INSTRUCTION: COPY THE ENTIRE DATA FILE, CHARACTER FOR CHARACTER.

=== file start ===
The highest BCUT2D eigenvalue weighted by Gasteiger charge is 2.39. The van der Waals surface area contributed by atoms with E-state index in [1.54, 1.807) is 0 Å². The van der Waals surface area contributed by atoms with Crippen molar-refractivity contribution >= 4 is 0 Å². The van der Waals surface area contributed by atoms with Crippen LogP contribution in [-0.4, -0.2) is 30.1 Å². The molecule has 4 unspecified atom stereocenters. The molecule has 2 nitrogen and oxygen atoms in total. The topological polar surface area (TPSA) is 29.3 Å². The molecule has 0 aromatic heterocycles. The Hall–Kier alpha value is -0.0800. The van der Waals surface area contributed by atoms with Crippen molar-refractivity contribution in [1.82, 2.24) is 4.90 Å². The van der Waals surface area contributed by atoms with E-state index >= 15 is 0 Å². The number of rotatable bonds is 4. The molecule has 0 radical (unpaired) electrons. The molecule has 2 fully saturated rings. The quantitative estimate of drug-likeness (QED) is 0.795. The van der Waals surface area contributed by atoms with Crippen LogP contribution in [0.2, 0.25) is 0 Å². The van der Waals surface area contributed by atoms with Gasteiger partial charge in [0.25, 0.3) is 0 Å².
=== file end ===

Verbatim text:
The highest BCUT2D eigenvalue weighted by Gasteiger charge is 2.39. The van der Waals surface area contributed by atoms with E-state index in [1.54, 1.807) is 0 Å². The van der Waals surface area contributed by atoms with Crippen molar-refractivity contribution >= 4 is 0 Å². The van der Waals surface area contributed by atoms with Crippen LogP contribution in [-0.4, -0.2) is 30.1 Å². The molecule has 4 unspecified atom stereocenters. The molecule has 2 nitrogen and oxygen atoms in total. The topological polar surface area (TPSA) is 29.3 Å². The molecule has 0 aromatic heterocycles. The Hall–Kier alpha value is -0.0800. The van der Waals surface area contributed by atoms with Crippen molar-refractivity contribution in [1.82, 2.24) is 4.90 Å². The van der Waals surface area contributed by atoms with E-state index >= 15 is 0 Å². The number of rotatable bonds is 4. The molecule has 0 radical (unpaired) electrons. The molecule has 2 fully saturated rings. The quantitative estimate of drug-likeness (QED) is 0.795. The van der Waals surface area contributed by atoms with Crippen LogP contribution in [0.2, 0.25) is 0 Å². The van der Waals surface area contributed by atoms with Gasteiger partial charge in [0.25, 0.3) is 0 Å².